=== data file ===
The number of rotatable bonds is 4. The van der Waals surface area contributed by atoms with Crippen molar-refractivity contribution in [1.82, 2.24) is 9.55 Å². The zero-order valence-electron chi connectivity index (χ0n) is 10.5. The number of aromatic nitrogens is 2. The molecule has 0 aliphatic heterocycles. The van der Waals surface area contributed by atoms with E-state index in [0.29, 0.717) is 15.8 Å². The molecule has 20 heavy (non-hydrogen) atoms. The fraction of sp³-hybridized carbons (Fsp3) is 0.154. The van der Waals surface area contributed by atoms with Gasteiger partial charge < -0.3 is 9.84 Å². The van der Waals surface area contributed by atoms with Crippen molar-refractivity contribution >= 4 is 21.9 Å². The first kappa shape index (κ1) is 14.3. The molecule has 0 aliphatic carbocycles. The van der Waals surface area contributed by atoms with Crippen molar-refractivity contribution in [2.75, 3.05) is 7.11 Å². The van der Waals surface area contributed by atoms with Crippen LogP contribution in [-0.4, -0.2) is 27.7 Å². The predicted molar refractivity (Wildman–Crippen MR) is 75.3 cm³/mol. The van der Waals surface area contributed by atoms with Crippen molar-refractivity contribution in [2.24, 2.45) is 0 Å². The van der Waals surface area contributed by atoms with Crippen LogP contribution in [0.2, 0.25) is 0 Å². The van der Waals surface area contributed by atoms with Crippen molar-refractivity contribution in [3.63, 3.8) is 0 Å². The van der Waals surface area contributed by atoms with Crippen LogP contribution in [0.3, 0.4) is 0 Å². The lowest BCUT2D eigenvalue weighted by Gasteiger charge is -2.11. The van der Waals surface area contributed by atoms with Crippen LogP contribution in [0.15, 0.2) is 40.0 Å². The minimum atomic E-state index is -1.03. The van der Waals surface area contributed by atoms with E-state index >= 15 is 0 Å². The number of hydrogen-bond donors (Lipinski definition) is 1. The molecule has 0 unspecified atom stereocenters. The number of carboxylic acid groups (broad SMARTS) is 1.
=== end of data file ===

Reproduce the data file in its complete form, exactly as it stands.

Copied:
The number of rotatable bonds is 4. The van der Waals surface area contributed by atoms with Crippen molar-refractivity contribution in [1.82, 2.24) is 9.55 Å². The zero-order valence-electron chi connectivity index (χ0n) is 10.5. The number of aromatic nitrogens is 2. The molecule has 0 aliphatic heterocycles. The van der Waals surface area contributed by atoms with E-state index in [0.29, 0.717) is 15.8 Å². The molecule has 20 heavy (non-hydrogen) atoms. The fraction of sp³-hybridized carbons (Fsp3) is 0.154. The van der Waals surface area contributed by atoms with Gasteiger partial charge < -0.3 is 9.84 Å². The van der Waals surface area contributed by atoms with Crippen molar-refractivity contribution >= 4 is 21.9 Å². The first kappa shape index (κ1) is 14.3. The molecule has 0 aliphatic carbocycles. The van der Waals surface area contributed by atoms with Crippen molar-refractivity contribution in [2.75, 3.05) is 7.11 Å². The van der Waals surface area contributed by atoms with Crippen LogP contribution in [-0.4, -0.2) is 27.7 Å². The predicted molar refractivity (Wildman–Crippen MR) is 75.3 cm³/mol. The van der Waals surface area contributed by atoms with Crippen molar-refractivity contribution in [2.24, 2.45) is 0 Å². The van der Waals surface area contributed by atoms with Crippen LogP contribution in [0.2, 0.25) is 0 Å². The van der Waals surface area contributed by atoms with Crippen molar-refractivity contribution in [3.63, 3.8) is 0 Å². The van der Waals surface area contributed by atoms with Crippen LogP contribution in [0.3, 0.4) is 0 Å². The lowest BCUT2D eigenvalue weighted by Gasteiger charge is -2.11. The van der Waals surface area contributed by atoms with Crippen LogP contribution in [0.15, 0.2) is 40.0 Å². The minimum atomic E-state index is -1.03. The van der Waals surface area contributed by atoms with E-state index >= 15 is 0 Å². The number of hydrogen-bond donors (Lipinski definition) is 1. The molecule has 0 unspecified atom stereocenters. The number of carboxylic acid groups (broad SMARTS) is 1.